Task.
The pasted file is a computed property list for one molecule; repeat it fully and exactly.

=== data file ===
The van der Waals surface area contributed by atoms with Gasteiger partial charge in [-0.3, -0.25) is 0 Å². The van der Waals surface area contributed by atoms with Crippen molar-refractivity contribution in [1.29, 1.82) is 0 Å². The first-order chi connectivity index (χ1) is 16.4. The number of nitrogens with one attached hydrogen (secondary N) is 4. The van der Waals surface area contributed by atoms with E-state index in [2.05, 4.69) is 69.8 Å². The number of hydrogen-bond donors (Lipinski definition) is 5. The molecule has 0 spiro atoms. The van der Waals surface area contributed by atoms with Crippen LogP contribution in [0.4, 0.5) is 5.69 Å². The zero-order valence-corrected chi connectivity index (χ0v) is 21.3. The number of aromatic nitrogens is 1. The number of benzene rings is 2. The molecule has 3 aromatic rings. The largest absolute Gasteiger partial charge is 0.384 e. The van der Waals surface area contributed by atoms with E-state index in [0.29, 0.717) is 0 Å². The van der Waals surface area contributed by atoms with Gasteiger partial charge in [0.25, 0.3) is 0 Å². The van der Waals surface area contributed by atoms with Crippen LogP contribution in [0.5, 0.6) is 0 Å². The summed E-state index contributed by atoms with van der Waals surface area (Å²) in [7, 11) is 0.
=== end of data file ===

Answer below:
The van der Waals surface area contributed by atoms with Gasteiger partial charge in [-0.3, -0.25) is 0 Å². The van der Waals surface area contributed by atoms with Crippen molar-refractivity contribution in [1.29, 1.82) is 0 Å². The first-order chi connectivity index (χ1) is 16.4. The number of nitrogens with one attached hydrogen (secondary N) is 4. The van der Waals surface area contributed by atoms with E-state index in [2.05, 4.69) is 69.8 Å². The number of hydrogen-bond donors (Lipinski definition) is 5. The molecule has 0 spiro atoms. The van der Waals surface area contributed by atoms with Crippen LogP contribution in [0.4, 0.5) is 5.69 Å². The zero-order valence-corrected chi connectivity index (χ0v) is 21.3. The number of aromatic nitrogens is 1. The number of benzene rings is 2. The molecule has 3 aromatic rings. The largest absolute Gasteiger partial charge is 0.384 e. The van der Waals surface area contributed by atoms with E-state index in [0.29, 0.717) is 0 Å². The van der Waals surface area contributed by atoms with Gasteiger partial charge in [0.25, 0.3) is 0 Å². The van der Waals surface area contributed by atoms with Crippen LogP contribution in [0.5, 0.6) is 0 Å². The summed E-state index contributed by atoms with van der Waals surface area (Å²) in [7, 11) is 0.